1. Home
  2. Stories
  3. ‘Funding global education is a priority for young people’

‘Funding global education is a priority for young people’


Laura Webb, a ONE Youth Ambassador from the UK, reflects on what she learned while campaigning for global education and attending the Global Education Summit.

I‘ve been passionate about funding for global education since spending a year volunteering in Eswatini. I saw the way in which lack of schooling was hindering many children there. There have always been disparities in global education, but COVID-19has worsened the global education crisis. The pandemic pushed 1.6 billion children out of school across the world at the height of school closures.

While personally, I‘ve had access to online learning and the resources required to continue my education, millions of students have not been as fortunate. Lack of electricity and sanitation facilities, increased caring responsibilities, and inadequate technology have all been barriers for children attempting to continue their education. If we are to allow children to catch up on missed learning and to not be held back in the long term, we must continue to fund education and prioritise ensuring a safe and accessible school environment.

As a Youth Ambassador, I was fortunate to attend the 2021 Global Education Summit in London, which was co-hosted by the UK and Kenya, to further my work championing for global education. The two-day summit involved ministers of education and heads of state from across the world pledging their financial support for the Global Partnership for Education (GPE). It was promising to see commitments to ensure the protection of domestic education budgets from a number of countries.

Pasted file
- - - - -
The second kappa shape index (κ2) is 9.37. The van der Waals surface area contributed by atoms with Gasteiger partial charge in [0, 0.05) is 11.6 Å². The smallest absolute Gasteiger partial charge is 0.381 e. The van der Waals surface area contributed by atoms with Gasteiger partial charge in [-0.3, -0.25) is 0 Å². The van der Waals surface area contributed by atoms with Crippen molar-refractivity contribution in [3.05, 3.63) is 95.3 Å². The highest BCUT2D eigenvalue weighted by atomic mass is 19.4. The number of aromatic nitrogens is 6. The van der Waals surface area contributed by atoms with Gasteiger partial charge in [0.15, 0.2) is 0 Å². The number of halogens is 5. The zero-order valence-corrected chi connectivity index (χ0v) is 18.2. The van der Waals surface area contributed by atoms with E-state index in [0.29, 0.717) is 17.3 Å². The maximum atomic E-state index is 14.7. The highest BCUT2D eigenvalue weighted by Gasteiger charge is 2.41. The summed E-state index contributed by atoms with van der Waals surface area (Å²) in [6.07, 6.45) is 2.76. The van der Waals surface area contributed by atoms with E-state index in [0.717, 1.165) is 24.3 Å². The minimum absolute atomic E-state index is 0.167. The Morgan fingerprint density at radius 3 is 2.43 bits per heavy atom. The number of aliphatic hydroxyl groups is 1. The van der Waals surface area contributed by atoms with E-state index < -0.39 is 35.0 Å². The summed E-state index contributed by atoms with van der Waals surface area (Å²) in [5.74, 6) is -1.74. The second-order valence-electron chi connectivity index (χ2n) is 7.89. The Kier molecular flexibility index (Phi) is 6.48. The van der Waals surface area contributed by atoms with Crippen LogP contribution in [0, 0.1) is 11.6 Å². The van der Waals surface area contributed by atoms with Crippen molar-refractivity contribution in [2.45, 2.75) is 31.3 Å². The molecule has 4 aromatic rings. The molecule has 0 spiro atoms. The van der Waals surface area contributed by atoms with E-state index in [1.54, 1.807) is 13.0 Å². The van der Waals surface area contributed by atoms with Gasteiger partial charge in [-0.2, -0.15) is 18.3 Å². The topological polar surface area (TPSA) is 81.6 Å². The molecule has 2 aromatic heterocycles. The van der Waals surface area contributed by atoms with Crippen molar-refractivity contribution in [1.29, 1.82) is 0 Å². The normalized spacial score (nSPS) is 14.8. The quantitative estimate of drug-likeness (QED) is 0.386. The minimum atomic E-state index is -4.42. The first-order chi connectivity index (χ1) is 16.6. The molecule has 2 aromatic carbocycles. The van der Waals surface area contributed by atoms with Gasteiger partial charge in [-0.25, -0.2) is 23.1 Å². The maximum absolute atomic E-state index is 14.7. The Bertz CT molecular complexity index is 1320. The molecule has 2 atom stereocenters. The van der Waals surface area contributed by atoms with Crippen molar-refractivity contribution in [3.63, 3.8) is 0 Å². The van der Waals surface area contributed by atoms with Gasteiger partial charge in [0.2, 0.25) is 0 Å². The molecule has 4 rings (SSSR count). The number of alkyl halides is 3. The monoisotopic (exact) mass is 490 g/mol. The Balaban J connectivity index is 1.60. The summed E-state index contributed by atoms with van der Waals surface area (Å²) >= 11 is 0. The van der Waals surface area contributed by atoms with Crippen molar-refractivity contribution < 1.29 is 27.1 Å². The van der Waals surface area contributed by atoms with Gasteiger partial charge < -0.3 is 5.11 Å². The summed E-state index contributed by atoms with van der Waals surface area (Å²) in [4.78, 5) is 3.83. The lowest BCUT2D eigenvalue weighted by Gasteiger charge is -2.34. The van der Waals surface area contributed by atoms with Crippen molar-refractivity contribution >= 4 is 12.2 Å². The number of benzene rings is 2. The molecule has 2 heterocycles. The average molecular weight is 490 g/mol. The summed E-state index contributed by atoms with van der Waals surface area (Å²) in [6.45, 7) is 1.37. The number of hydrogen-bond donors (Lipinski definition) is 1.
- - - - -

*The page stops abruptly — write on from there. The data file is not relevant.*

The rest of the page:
As ONE Youth Ambassadors, we have spent months raising awareness about the summit and lobbying for a fully funded GPE. COVID-19 lockdowns did not stop us and we began our campaigning online ahead of the summit with a virtual “Hour of Action,” which various MPs and parliamentarians attended. During that time, I spoke about the impact of COVID-19 on education, while my fellow activist from Kenya, Selina Nkoile, shared her experiences as a girl pursuing education in the country. We were even able to meet in person with Helen Grant MP, Wendy Morton MP, and Baroness Sugg at the parliament to discuss the pressing issues facing education ahead of the summit.

The Global Education Summit was a time of celebration and hope and it reminded me that we are united in tackling global challenges. The energy was incredible, and while the $5 billion we‘d hoped for was not pledged, it was still a promising start. Moving forward, we must keep up the momentum in championing girls‘ education, lobbying for further funding, and strengthening global solidarity.

I feel very privileged to have attended the summit as a youth delegate, and been able to see the results of our campaigning. Our attendance, alongside that of the GPE youth leaders, serves as a reminder to our ministers that funding global education is a priority for young people. As we continue to campaign on these issues, they must continue to listen to our demands and views.

Up Next

Gender equality: Are we there yet?

Gender equality: Are we there yet?

The time for unkept promises is over

The time for unkept promises is over